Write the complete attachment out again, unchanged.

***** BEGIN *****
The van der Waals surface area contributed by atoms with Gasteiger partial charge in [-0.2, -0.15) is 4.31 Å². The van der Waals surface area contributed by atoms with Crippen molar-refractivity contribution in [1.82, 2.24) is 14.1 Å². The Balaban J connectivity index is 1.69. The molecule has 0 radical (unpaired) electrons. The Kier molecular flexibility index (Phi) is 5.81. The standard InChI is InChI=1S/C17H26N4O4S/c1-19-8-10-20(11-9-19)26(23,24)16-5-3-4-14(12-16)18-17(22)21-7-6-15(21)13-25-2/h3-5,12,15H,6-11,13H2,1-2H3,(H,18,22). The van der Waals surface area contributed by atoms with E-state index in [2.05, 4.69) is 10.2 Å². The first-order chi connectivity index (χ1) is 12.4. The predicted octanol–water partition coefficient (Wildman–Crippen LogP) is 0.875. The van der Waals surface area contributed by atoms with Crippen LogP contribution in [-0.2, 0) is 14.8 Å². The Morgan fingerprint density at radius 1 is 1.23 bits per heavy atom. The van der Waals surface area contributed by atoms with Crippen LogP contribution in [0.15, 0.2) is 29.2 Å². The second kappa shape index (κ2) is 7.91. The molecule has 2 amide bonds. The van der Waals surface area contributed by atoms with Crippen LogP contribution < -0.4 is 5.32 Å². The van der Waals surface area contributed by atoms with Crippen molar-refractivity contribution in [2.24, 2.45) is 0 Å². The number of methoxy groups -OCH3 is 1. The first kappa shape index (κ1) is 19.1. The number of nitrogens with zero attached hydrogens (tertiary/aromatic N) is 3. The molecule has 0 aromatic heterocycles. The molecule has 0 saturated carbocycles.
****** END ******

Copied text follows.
The van der Waals surface area contributed by atoms with Gasteiger partial charge in [-0.2, -0.15) is 4.31 Å². The van der Waals surface area contributed by atoms with Crippen molar-refractivity contribution in [1.82, 2.24) is 14.1 Å². The Balaban J connectivity index is 1.69. The molecule has 0 radical (unpaired) electrons. The Kier molecular flexibility index (Phi) is 5.81. The standard InChI is InChI=1S/C17H26N4O4S/c1-19-8-10-20(11-9-19)26(23,24)16-5-3-4-14(12-16)18-17(22)21-7-6-15(21)13-25-2/h3-5,12,15H,6-11,13H2,1-2H3,(H,18,22). The van der Waals surface area contributed by atoms with E-state index in [2.05, 4.69) is 10.2 Å². The first-order chi connectivity index (χ1) is 12.4. The predicted octanol–water partition coefficient (Wildman–Crippen LogP) is 0.875. The van der Waals surface area contributed by atoms with Crippen LogP contribution in [-0.2, 0) is 14.8 Å². The Morgan fingerprint density at radius 1 is 1.23 bits per heavy atom. The van der Waals surface area contributed by atoms with Crippen LogP contribution in [0.15, 0.2) is 29.2 Å². The second kappa shape index (κ2) is 7.91. The molecule has 2 amide bonds. The van der Waals surface area contributed by atoms with Crippen LogP contribution < -0.4 is 5.32 Å². The van der Waals surface area contributed by atoms with Crippen molar-refractivity contribution in [2.24, 2.45) is 0 Å². The number of methoxy groups -OCH3 is 1. The first kappa shape index (κ1) is 19.1. The number of nitrogens with zero attached hydrogens (tertiary/aromatic N) is 3. The molecule has 0 aromatic heterocycles. The molecule has 0 saturated carbocycles.